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Distance ed brings classes to students
MISSISSIPPI STATE -- Students typically come to teachers for education, but technology is enabling the education to come to students, especially in rural areas.
Distance education is the term applied to any form of teaching in which the student and the instructor are not in the same place. Distance education can include broadcasts, two-way interactive video, mailed videotapes, telephone, wireless transmission and the Internet as the information is sent from one location to a student in another area. It has a great potential impact on the rural South that is already being realized.
The Southern Rural Development Center, headquartered at Mississippi State University, recently released a report on this subject titled "Distance Education: Taking classes to the students." It was written by Timothy Collins, a private consultant, and Sarah Dewees, a researcher at the Johns Hopkins University Center for Civil Society Studies.
"One issue that is especially important to rural communities and potential students in rural areas is that they will have access to educational resources that they did not have access to before," Dewees said. "This is a radical change that has the potential to break down the geographical barrier to education."
Institutions of higher education have used distance learning the most, but there are already virtual high schools across the South where students can earn their diplomas in remote areas from a central institution. Distance education also has become very important in continuing education training for primary and secondary teachers.
"There is a high cost of providing teacher technical assistance and training in rural areas, so the ability to offer distance education to teachers has been very important in rural areas," Dewees said.
But providing an education from a distance has its difficulties. The publication listed four potential challenges that must be overcome before distance education can live up to its promise.
- The South must be prepared to handle short- and long-term organizational, management and educational changes.
- The digital divide, or groups' limited access to technology, is an ongoing problem among certain Southern populations and could restrict these groups' participation in distance education.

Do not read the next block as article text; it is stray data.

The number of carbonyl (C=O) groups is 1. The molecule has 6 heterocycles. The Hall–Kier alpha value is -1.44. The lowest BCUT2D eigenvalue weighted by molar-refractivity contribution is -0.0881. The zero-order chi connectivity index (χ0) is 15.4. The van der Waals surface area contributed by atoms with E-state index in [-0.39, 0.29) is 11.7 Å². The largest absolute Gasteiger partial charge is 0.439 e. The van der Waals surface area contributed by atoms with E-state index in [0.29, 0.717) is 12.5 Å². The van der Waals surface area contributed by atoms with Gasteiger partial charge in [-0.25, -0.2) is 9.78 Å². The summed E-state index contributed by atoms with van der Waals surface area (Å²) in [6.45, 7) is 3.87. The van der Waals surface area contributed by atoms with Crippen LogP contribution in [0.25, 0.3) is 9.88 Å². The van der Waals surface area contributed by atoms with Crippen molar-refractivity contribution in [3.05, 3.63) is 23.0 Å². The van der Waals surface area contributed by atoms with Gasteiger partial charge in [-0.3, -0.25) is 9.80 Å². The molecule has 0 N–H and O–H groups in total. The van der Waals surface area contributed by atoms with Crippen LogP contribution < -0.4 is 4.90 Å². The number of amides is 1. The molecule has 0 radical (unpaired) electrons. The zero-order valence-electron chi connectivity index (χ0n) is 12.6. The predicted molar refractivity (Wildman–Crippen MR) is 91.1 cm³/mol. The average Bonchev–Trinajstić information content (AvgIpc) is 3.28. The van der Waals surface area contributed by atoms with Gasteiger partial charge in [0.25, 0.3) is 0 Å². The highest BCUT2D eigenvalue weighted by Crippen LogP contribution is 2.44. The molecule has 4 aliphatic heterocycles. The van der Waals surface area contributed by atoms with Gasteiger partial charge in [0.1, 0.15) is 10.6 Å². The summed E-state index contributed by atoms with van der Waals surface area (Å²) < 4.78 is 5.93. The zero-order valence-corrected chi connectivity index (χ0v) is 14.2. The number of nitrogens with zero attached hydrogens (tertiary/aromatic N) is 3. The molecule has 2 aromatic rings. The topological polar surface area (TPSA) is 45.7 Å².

- Teachers must learn new teaching approaches to adequately serve their students. Mentoring and monitoring students from a distance also can be a challenge.
- New programs offered via distance education will need to follow a set standard for quality assurance.
While each of these issues can be a problem, the authors state that distance education is both a reality and a vision for the future.
"If implemented properly, rural Southerners will benefit from distance education by attaining high-quality education from around the region and the world," the publication states.
Success of distance education depends on many factors. These include a high-level governmental and educational system support capable of handling rapid change; effective leadership so that specific needs and priorities are met; and appropriate funding.
"Distance education's promise is the potential for bringing education resources to remote, rural areas, but the challenge is making sure you have the physical and social infrastructure to help people gain access to these resources and coordinate learning," Dewees said.
This February 2001 Southern Rural Development Center report can be viewed online at http://ext.msstate.edu/srdc/publications/distance_education.pdf.
For more information, contact: Sarah Dewees, (410) 516-3957